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Government & policy

N.B. awards contracts for eHealth system

FREDERICTON, N.B. – Health Minister Mike Murphy (pictured) announced that New Brunswick has signed contracts for four major systems to be used at the core of a province-wide eHealth network.

The systems are:

• an Interoperable Electronic Health Record;
• a Client Registry;
• a Provider Registry;
• and a Provincial Diagnostic Imaging Repository.

“These systems are key building blocks along the journey to a complete electronic health record that will ultimately link all patient information from across the healthcare system – from hospitals, from your family doctor, from your local pharmacy and elsewhere,” Murphy said. “With this information, authorized healthcare providers will have access to individuals’ health records to provide them with the care they need, when they need it.”

“The progress we are celebrating today on the e-health front is a major step forward in the modernization of New Brunswick’s healthcare system,” said Richard Alvarez, president and CEO of Canada Health Infoway. “Information is central to quality healthcare. [This] announcement is about making that vital information quickly accessible to clinicians so they can get on with the job of caring for their patients.”

The Interoperable Electronic Health Record is considered a foundation piece for the One Patient One Record (OPOR) system. It will provide the infrastructure and functionality required to link, capture, store and view relevant patient information.

The Client Registry system is essentially the one-patient component of the OPOR system. With this system, each patient will have a unique provincial identifier that will tie together patient information from various clinical systems.

The Provider Registry system will contain information on healthcare providers in the province.

The Provincial Diagnostic Imaging Repository will consolidate a patient’s diagnostic imaging reports and images for procedures such as X-rays, CT scans, ultrasounds and MRIs, into a provincial repository.

Once completed, the diagnostic imaging information will be retained for the life of a patient, will be available province-wide in a standardized format for the use of authorized clinicians, and will be stored in a centralized system with appropriate back-up.

Murphy said that the Department of Health has signed agreements with Initiate Systems Inc. for their Client Registry solution ($1.9 million over two years) and Orion Health for the Interoperable Electronic Health Record and Provider Registry systems ($4 million over three years).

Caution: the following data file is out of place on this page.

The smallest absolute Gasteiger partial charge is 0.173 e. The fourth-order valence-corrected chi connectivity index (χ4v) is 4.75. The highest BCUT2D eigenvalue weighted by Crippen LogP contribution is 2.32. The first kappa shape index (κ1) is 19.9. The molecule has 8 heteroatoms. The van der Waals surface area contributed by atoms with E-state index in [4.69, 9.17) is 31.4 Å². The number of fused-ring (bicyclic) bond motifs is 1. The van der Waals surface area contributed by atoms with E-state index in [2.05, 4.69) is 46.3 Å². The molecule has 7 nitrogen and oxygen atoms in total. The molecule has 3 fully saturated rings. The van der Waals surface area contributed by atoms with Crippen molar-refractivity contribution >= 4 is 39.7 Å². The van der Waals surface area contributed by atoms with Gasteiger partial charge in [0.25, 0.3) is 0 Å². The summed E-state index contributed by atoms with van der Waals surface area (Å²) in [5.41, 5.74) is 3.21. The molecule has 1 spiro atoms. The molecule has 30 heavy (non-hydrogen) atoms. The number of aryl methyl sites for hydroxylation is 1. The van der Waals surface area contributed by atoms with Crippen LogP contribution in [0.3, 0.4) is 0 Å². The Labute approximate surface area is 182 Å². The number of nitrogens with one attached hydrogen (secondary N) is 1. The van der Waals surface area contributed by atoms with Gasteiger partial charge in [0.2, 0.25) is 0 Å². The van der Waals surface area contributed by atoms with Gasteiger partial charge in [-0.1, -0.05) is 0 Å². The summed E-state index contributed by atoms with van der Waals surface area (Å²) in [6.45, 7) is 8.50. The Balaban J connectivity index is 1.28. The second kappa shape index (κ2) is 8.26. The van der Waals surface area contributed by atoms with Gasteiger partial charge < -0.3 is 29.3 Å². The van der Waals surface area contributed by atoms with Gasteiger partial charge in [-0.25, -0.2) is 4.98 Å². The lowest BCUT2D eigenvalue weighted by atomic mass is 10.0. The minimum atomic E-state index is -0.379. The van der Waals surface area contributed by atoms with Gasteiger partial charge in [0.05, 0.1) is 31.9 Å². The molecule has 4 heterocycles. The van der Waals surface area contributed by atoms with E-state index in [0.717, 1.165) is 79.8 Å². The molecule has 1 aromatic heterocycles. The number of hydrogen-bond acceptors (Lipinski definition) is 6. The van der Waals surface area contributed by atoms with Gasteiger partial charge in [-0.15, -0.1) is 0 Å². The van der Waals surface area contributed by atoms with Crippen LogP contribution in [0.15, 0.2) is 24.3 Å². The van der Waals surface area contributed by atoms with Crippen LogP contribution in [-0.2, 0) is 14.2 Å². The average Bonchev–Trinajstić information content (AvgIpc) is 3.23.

A third contract awarded to xwave for system integration and maintenance services is worth $5.6 million over three years. The contract to create a Diagnostic Imaging Repository has been awarded to Agfa Inc., in the amount of $9 million over two years.

“What we are witnessing now is a new era unfolding for healthcare in our province,” Murphy said. “The implementation of the OPOR system will revitalize our health system by improving access to vital clinical information which will aid in better clinical decision-making, and result in improved care for New Brunswickers.”

The OPOR system will be implemented over a three-year period at a total cost of $35.9 million. New Brunswick has partnered with Canada Health Infoway, which is contributing $18.2 million to the project, with the remaining $17.7 million coming from the province.

In total, it is estimated that New Brunswick needs to invest a quarter of a billion dollars over the next decade in electronic information and computer technology to improve the delivery and management of healthcare in the province.

Canada Health Infoway is a federally funded, not-for-profit organization created to facilitate the development of electronic health information systems across the country. It works with provinces and territories to invest in electronic health projects, which support safer, more efficient healthcare delivery. These private and secure systems fully respect patient confidentiality, and provide healthcare professionals with immediate access to complete and accurate patient information, enabling better decisions about diagnosis and treatment. The result is a sustainable healthcare system offering improved quality, accessibility, productivity and cost savings.